Merging two dictionaries

Douglas Garstang doug.garstang at gmail.com
Mon Aug 2 09:06:16 CEST 2010


On Sun, Aug 1, 2010 at 11:57 PM, Gary Herron <gherron at islandtraining.com> wrote:
> On 08/01/2010 11:11 PM, Douglas Garstang wrote:
>>
>> On Sun, Aug 1, 2010 at 10:58 PM, Gary Herron<gherron at islandtraining.com>
>>  wrote:
>>
>>>
>>> On 08/01/2010 10:09 PM, Douglas Garstang wrote:
>>>
>>>>
>>>> Anyone,
>>>>
>>>> I have the two dictionaries below. How can I merge them, such that:
>>>>
>>>> 1. The cluster dictionary contains the additional elements from the
>>>> default dictionary.
>>>> 2. Nothing is removed from the cluster dictionary.
>>>>
>>>> The idea here is that the two dictionaries are read from different
>>>> files where, if the value isn't found in the cluster dictionary, it's
>>>> pulled from the default one, and I can have a new dictionary
>>>> reflecting this. The update() method on dictionaries doesn't seem to
>>>> work. The resulting dictionary always seems to be the one passed as a
>>>> parameter.
>>>>
>>>> default = {
>>>>     'cluster': {
>>>>         'platform': {
>>>>             'elements': {
>>>>                 'data_sources': {
>>>>                     'elements': {
>>>>                         'db_min_pool_size': 10
>>>>                     },
>>>>                 },
>>>>             },
>>>>         },
>>>>     }
>>>> }
>>>>
>>>> cluster = {
>>>>     'cluster': {
>>>>         'name': 'Customer 1',
>>>>         'description': 'Production',
>>>>         'environment': 'production',
>>>>         'platform': {
>>>>             'elements': {
>>>>                 'data_source': {
>>>>                     'elements': {
>>>>                         'username': 'username',
>>>>                         'password': 'password'
>>>>                     },
>>>>                 },
>>>>             },
>>>>         },
>>>>     }
>>>> }
>>>>
>>>> The resulting dictionary would therefore look like this:
>>>>
>>>> new_dict = {
>>>>     'cluster': {
>>>>         'name': 'Customer 1',
>>>>         'description': 'Production',
>>>>         'environment': 'production',
>>>>         'platform': {
>>>>             'elements': {
>>>>                 'data_source': {
>>>>                     'elements': {
>>>>                         'username': 'username',
>>>>                         'password': 'password',
>>>>                         'db_min_pool_size': 10 # This was added from
>>>> the default.
>>>>                     },
>>>>                 },
>>>>             },
>>>>         },
>>>>     }
>>>> }
>>>>
>>>>
>>>> Thanks,
>>>> Doug.
>>>>
>>>>
>>>>
>>>
>>> Your dictionaries are annoyingly complicated -- making it hard to see
>>> what's
>>> going on.  Here I've replaced all the distractions of your dictionary
>>> nesting with a simple (string) value.  Now when you try to update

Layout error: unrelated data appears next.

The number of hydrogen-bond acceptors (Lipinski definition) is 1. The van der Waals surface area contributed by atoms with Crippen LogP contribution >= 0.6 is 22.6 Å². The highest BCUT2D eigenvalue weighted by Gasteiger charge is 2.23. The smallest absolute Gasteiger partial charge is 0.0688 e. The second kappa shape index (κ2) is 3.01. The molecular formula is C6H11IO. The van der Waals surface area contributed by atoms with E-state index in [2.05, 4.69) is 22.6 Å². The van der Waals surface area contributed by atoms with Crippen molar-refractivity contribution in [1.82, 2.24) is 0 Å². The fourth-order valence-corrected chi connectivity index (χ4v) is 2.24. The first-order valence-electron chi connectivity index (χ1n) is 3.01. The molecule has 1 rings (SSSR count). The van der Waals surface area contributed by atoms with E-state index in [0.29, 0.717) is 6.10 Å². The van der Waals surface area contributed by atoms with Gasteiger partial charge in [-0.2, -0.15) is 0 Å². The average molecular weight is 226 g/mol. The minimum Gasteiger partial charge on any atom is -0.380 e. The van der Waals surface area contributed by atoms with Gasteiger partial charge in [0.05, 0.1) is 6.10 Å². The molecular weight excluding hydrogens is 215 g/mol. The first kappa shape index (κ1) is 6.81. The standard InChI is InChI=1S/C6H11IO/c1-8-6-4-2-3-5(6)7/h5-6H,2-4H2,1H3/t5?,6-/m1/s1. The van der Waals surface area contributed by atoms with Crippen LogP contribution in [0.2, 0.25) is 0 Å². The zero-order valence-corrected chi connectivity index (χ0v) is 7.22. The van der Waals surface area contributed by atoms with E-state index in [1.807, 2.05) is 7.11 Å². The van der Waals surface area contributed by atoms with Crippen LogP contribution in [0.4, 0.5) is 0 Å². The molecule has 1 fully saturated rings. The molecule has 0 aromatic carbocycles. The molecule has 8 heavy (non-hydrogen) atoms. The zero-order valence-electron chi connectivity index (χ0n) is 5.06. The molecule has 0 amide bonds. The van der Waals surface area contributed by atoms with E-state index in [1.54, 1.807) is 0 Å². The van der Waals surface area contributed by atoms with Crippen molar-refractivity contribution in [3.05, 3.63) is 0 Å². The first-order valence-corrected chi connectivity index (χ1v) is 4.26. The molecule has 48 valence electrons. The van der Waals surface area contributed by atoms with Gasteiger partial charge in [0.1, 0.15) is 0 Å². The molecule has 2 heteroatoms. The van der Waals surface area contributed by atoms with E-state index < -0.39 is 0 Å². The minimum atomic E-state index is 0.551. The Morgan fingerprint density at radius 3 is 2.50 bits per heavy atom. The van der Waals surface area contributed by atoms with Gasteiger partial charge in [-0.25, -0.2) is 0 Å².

>>>
>>>
>>>>>>
>>>>>> default = {'cluster': 'some_value'}
>>>>>> cluster = {'cluster': 'another_value'}
>>>>>> cluster.update(default)
>>>>>> print cluster
>>>>>>
>>>
>>> {'cluster': 'some_value'}
>>>
>>> If you read up on what update is supposed to do, this is correct -- keys
>>> in
>>> default are inserted into cluster -- replacing values if they already
>>> exist.
>>>
>>> I believe update is not what you want for two reasons:
>>>
>>>  1.  It's doubtful that you want a default to replace an existing value,
>>> and
>>> that's what update does.
>>>
>>>  2.  I get the distinct impression that you are expecting the update to
>>> be
>>> applied recursively down through the hierarchy.  Such is not the case.
>>>
>>>
>>>
>>>
>>> And I just have to ask: Of what use whatsoever is a dictionary
>>> (hierarchy)
>>> that contains *one* single value which needs a sequence of 6 keys to
>>> access?
>>>
>>> print
>>>
>>> default['cluster']['platform']['elements']['data_sources']['elements']['db_min_pool_size']
>>>
>>>>>>
>>>>>> 10
>>>>>>
>>>
>>> Seems absurd unless there is lots more going on here.
>>>
>>
>> Thanks. Any particular reason you replied off-list?
>>
>
> Huh?  Oh hell.  My mistake.  (This is now back on the list -- where it
> should have been to start with.)
>
>
>> Anyway, I'm trying to model a cluster of servers in a yaml file that
>> gets edited by humans and a tree structure makes it easier to
>> understand the context of each invidual key. If it was arrange in a
>> flat fashion, each key would have to be longer in order to make it
>> unique and provide some context as to what the user was actually
>> editing.
>>
>> I actually didn't paste the whole dictionary. I cut it down to make it
>> easier to explain. When you see the full version, the multiple levels
>> make more sense. Tried various approaches so far, and none work. I
>> can't traverse the tree recursively because each time you recurse, you
>> lose the absolute position of the key your currently at, and then
>> there's no way to update the values.
>>
>> Doug.
>>
>
> Ok.  Thanks for simplifying things before sending the question out to the
> list.  You probably wouldn't have gotten a response otherwise.
>
> I'm not sure I believe the reasoning for the inability to recurse.  It seems
> rather simple to recurse through the structures in tandem, adding any
> key:value found in the default to the other if not already present.

Actually, I had issues with trying recurse through the structures in
tandem too. This didn't work:

for a,b,c,d in ( cluster.iteritems(), default.iteritems() ):
    ... do something ...

It returns an unpack error.

Doug.



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